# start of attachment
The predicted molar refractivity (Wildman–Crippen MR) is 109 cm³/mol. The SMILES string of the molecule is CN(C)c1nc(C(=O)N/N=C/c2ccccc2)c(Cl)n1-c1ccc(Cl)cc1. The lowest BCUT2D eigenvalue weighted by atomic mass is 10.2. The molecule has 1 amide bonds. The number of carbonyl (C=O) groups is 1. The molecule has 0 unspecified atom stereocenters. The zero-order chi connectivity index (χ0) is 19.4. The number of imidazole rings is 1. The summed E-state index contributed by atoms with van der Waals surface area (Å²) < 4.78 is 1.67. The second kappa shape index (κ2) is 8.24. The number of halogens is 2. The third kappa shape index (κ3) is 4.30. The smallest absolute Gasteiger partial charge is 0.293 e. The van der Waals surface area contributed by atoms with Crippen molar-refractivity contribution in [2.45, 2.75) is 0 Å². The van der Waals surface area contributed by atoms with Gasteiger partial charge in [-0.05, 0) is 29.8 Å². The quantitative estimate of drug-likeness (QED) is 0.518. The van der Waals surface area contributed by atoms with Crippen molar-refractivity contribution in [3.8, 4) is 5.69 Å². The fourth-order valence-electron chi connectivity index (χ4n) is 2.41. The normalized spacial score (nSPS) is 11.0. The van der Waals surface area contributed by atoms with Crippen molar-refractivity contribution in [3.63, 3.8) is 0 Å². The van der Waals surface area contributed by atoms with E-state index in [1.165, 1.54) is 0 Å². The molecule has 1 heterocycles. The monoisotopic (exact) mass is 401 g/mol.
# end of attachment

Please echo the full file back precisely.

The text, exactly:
The predicted molar refractivity (Wildman–Crippen MR) is 109 cm³/mol. The SMILES string of the molecule is CN(C)c1nc(C(=O)N/N=C/c2ccccc2)c(Cl)n1-c1ccc(Cl)cc1. The lowest BCUT2D eigenvalue weighted by atomic mass is 10.2. The molecule has 1 amide bonds. The number of carbonyl (C=O) groups is 1. The molecule has 0 unspecified atom stereocenters. The zero-order chi connectivity index (χ0) is 19.4. The number of imidazole rings is 1. The summed E-state index contributed by atoms with van der Waals surface area (Å²) < 4.78 is 1.67. The second kappa shape index (κ2) is 8.24. The number of halogens is 2. The third kappa shape index (κ3) is 4.30. The smallest absolute Gasteiger partial charge is 0.293 e. The van der Waals surface area contributed by atoms with Crippen molar-refractivity contribution in [2.45, 2.75) is 0 Å². The van der Waals surface area contributed by atoms with Gasteiger partial charge in [-0.05, 0) is 29.8 Å². The quantitative estimate of drug-likeness (QED) is 0.518. The van der Waals surface area contributed by atoms with Crippen molar-refractivity contribution in [3.8, 4) is 5.69 Å². The fourth-order valence-electron chi connectivity index (χ4n) is 2.41. The normalized spacial score (nSPS) is 11.0. The van der Waals surface area contributed by atoms with Crippen molar-refractivity contribution in [3.63, 3.8) is 0 Å². The van der Waals surface area contributed by atoms with E-state index in [1.165, 1.54) is 0 Å². The molecule has 1 heterocycles. The monoisotopic (exact) mass is 401 g/mol.